Gallaudet University Ph.D. Student Wins American Psychological Association Award

May 05, 2012

Author: Kaitlin Luna

Gallaudet University congratulates Melissa Anderson, who is currently enrolled in the university’s Clinical Psychology Ph.D. program, for winning the American Psychological Association/American Psychological Association of Graduate Students (APA/APAGS) Award for Distinguished Graduate Student in Professional Psychology.

The focus of Anderson’s clinical and research work is on issues of partner violence and women’s trauma within the deaf community. She received her Master of Arts in Psychology from Gallaudet University in 2010. Anderson received her Bachelor of Arts in Psychology and Bachelor of Science in Deaf Studies at Boston University in 2007. Anderson is expected to complete her Ph.D. program in August.

In a biography Anderson wrote for the APA/APAGS award, she said she became involved in the deaf community and the trauma field as an undergraduate at Boston University after she “witnessed a deaf survivor return to her abusive partner due to lack of communication access at a local domestic violence shelter.” Anderson went on to say the experience, “instilled within her a commitment to provide accessible mental health services.”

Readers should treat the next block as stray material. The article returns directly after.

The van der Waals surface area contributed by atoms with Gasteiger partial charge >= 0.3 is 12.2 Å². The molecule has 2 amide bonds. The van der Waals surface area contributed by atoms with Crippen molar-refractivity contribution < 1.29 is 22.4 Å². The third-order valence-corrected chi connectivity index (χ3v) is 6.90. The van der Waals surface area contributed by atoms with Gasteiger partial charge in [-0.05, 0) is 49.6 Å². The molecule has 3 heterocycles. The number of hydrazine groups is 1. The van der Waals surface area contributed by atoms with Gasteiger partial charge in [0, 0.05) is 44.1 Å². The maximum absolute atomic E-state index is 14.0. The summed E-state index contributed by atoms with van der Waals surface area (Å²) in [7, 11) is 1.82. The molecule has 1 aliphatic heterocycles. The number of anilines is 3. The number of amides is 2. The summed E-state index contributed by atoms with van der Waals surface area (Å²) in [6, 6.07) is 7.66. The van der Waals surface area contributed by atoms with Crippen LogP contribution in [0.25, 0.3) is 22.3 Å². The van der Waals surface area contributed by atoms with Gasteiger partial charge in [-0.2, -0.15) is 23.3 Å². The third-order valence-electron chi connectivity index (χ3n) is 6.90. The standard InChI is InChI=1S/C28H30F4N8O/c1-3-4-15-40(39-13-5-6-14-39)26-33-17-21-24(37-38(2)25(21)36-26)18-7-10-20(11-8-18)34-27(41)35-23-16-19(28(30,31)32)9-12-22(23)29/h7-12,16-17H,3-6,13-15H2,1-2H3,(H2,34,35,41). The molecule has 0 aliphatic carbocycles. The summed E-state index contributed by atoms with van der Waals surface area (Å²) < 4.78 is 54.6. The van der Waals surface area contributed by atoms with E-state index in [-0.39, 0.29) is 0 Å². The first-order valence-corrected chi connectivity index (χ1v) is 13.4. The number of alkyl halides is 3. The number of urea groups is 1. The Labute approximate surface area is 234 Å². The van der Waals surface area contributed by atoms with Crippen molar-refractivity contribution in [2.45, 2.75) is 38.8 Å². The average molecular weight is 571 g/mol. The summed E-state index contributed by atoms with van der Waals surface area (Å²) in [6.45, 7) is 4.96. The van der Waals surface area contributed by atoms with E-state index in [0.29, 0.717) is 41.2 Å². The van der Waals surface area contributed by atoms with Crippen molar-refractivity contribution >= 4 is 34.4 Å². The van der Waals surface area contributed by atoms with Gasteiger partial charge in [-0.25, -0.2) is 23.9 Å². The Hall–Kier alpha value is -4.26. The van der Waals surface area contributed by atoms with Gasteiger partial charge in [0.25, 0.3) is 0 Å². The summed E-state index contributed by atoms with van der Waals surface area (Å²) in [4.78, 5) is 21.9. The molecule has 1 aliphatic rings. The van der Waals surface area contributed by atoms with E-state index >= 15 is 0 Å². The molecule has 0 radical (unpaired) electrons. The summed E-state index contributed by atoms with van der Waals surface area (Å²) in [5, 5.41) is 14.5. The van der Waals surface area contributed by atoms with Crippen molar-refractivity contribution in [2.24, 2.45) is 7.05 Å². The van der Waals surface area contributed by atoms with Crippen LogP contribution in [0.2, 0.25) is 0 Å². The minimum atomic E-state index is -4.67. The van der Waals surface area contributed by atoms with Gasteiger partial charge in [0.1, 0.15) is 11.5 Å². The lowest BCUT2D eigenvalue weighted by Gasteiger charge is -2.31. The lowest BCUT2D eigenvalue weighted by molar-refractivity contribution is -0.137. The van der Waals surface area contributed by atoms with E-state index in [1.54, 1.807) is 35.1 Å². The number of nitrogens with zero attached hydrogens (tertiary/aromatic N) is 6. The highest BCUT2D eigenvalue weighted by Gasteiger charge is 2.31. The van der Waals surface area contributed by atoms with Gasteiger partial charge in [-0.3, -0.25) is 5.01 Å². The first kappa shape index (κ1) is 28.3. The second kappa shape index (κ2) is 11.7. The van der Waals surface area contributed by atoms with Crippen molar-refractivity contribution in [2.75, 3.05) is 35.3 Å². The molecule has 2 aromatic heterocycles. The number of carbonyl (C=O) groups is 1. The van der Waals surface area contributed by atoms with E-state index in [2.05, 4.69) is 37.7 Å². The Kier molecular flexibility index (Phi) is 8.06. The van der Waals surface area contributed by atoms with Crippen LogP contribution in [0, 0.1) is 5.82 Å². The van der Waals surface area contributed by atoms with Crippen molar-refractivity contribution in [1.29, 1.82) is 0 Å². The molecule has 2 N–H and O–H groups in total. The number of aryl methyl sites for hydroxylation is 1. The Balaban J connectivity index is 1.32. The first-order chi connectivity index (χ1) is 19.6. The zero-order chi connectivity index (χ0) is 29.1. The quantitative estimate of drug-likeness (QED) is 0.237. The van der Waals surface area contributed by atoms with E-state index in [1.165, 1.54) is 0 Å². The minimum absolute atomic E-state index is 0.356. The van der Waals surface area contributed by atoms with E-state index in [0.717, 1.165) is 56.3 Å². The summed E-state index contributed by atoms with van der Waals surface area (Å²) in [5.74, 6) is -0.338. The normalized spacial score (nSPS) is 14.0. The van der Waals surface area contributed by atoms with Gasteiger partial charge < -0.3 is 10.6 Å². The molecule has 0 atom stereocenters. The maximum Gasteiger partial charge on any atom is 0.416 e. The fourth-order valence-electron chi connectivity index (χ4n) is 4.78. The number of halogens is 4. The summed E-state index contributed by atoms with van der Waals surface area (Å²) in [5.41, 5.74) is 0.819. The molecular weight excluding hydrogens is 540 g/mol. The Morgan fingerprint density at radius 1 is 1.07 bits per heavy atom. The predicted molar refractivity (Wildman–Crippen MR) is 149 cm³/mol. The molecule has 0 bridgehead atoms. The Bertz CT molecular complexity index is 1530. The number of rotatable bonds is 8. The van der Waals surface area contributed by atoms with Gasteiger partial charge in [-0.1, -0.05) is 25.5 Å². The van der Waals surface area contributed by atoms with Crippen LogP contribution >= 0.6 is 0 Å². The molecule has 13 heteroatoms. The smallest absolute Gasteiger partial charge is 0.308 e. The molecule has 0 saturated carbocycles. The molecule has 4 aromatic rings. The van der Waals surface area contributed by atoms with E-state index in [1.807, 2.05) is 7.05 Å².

During her graduate student career, Melissa published articles in the Journal of Family Violence, Violence Against Women, Aggression and Violent Behavior, and the Journal of Deaf Studies and Deaf Education, exploring the prevalence and predictors of intimate partner violence in the deaf community, as well as the knowledge and scripts used by deaf survivors to label their experiences of violence. Additionally, Melissa serves as the current APAGS student liaison to the APA Committee on Disability Issues in Psychology, and was the recipient of the 2011 APAGS Disabilities Grant.

Anderson is currently a pre-doctoral psychology intern at the University of Massachusetts Medical School/Worcester State Hospital. After receiving her Ph.D., Anderson will continue there as a post-doctoral fellow for the 2012-2013 year, focusing her clinical work and training on the treatment of trauma and substance abuse within the deaf community.

Anderson’s primary professional aspiration is to establish a culturally and linguistically accessible agency for deaf survivors of violence, trauma, and abuse.